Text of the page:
"SHEAR PANIC!" Bank Runs have begun in Italy!Post by Newsroom - Jan 21, 2016
MILAN — A "run" has begun on Italian Banks, with Depositors taking out money in a PANIC, fearing they will lose everything if they leave their money deposited.
Banca Monte dei Paschi di Siena SpA’s shares shed one fifth of their value after plunging for a third consecutive day Wednesday, as the bank scrambled to reassure investors its finances are solid.
The bank said that it had suffered outflow of deposits as a result of market jitters and that its accounts had improved in the last quarter.
The bank’s Chief Executive Fabrizio Viola said in a statement that deposit outflows were limited and lower than those that had taken place in 2013.
In February 2013, it emerged the bank was entangled in a legal scandal involving loss-making complex financial transactions, something that spooked investors and caused a deposit-outflow of “some billions,” the bank said in April that year.
But Mr. Viola’s words didn’t stop the massive selloff.
Trading in the bank’s shares was suspended for most of Wednesday’s session and shares ended up shedding 22.2%. Since Monday, the bank’s shares have lost 46% of their value, plunging to €0.51 ($0.56) per share. Since the beginning of the year, the bank’s share price has declined 58%.
The bank is now capitalized at roughly €1.6 billion, despite having tapped investors for €8 billion in the last two years to pay back a €4 billion government loan and shore up its capital position, amid mounting bad loans and a chronic lack of profitability.
“It’s pure panic, we are going beyond the prospects of the bank’s low profitability,” said Vincenzo Longo, a strategist at IG Markets in Milan.
The bank will post fourth-quarter earnings on Feb. 5.
In 2012, the bank started to implement a drastic restructuring plan, aimed at bringing it into the black and to pay back a €4 billion government loan. For the first half of last year, the bank posted a net profit of €194 million, after having accumulated losses of over €10 billion in earnings periods since the second quarter of 2012.
But it posted a €109 million loss for the third quarter, mainly due to a one-off hit caused by the unwinding in September of a complex structured-product transaction.
It also tapped investors for €8 billion in the last two years to pay back a €4 billion government loan and shore up its capital position, amid mounting bad loans and a chronic lack of profitability.
Meanwhile, UniCredit SpA’s Chief Executive Federico Ghizzoni ruled out any intervention to support Monte dei Paschi, adding that he had received no requests from the Italian government to do so.
Sources in the financial markets throughout Europe have confirmed to SuperStation95 that "These bank runs will spread" to other countries, with one analyst saying "This is the beginning of the end for all of Europe."
In fact, it is likely to spread to Germany next. Just this week, Germany's largest bank, Deutsch Bank, revealed they will post a loss of 6.7 BILLION Euros for last year; the worst loss in that bank's entire history! Investors were stunned by this news and there is now open and public worry that Deutsch Bank may not be solvent.
Elsewhere in Europe, banks admitted last week they are sitting on . . . . . . ONE TRILLION IN BAD LOANS . . . . . and may have to be "re-capitalized." Therein lies the problem: Under the new banking laws, governments will no longer "bail-out" banks. Instead, the banks must be "bailed-IN" by taking money from DEPOSITORS and replacing that with newly-issued stock in each bank! Average citizens would lose a major portion of all accounts in each bank (Checking, Savings, Certificates of Deposit, IRA/401-K Retirement plans, etc.) and would be given shares in the bank as compensation. The trouble is, depositors cannot pay their bills or eat with stocks.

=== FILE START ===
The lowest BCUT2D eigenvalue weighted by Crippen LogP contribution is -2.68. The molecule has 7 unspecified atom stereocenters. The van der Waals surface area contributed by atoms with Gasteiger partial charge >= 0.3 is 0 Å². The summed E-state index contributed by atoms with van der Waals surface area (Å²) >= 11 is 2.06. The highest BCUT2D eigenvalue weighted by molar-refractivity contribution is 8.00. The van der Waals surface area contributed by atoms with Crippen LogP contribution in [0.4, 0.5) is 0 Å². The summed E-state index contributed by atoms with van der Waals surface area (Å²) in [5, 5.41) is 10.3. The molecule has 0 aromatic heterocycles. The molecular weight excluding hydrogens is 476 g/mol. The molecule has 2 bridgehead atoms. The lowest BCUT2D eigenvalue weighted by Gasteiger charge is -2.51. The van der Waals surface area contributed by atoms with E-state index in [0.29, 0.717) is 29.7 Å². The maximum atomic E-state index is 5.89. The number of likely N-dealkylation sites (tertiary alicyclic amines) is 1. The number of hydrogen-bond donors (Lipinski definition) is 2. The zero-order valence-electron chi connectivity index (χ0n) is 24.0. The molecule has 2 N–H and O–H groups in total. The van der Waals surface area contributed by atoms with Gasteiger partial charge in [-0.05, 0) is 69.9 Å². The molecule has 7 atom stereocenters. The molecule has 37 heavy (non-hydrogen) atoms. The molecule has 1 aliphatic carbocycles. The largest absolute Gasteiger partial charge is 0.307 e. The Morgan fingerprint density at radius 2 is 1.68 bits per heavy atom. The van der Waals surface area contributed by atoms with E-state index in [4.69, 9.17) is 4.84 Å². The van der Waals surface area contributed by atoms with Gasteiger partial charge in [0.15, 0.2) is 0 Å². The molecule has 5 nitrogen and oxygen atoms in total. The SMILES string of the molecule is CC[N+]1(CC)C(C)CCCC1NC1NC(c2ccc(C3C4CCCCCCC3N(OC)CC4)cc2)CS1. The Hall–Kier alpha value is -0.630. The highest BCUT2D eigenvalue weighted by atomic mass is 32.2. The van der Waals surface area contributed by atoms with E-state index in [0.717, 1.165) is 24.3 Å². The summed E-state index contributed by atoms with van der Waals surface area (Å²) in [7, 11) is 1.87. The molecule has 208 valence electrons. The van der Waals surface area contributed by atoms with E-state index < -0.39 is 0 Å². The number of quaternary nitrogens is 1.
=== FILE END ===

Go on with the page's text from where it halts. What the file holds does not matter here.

In the United States, Wells Fargo admitted during a conference call this week, their commercial loan portfolio contains "$17 Billion" in loans that they described as "less than investment grade." That was a nice way of saying "bad loans." Wells Fargo made things worse when they admitted they only have $1.2 Billion set-aside to cover bad loans. So if all $17 Billion are bad, where will the other $15.8 Billion come from? YOU! Your checking, savings, CD, IRA, 401-K will all be "levied" by the bank to cover its losses!
Also in the US, the Chairman of Citibank refused this week, to disclose how much in bad loans are on their books! He also refused to reveal how much cash the bank has set-aside to cover bad loans! It is not a good sign when a bank Chairman refuses to disclose how bad things might be. After that stockholder conference call, rumors began to circulate that Citibank may be "in bad financial shape."
If true, where will Citibank get the money to cover its losses? YOU! Your checking, savings, CD, IRA/401-K retirement accounts will all be levied to cover the bank's losses and you will be given stock in the bank as compensation. How will you pay your bills with stock? How will you eat?
When the analysts mentioned earlier said "This will spread" and "This is the beginning of the end for Europe" people stood-up and took notice. Now a "run" is taking place against banks in Italy. If those analysts are correct, then the contagion could spread to the United States. Will YOU be one of the people who leaves his money at a bank while it fails? How will you eat if that happens? How will your family eat?
In the movie "Forrest Gump" he famously said "stupid is as stupid does." Are YOU stupid?
Last modified on Friday, 22 January 2016 09:29
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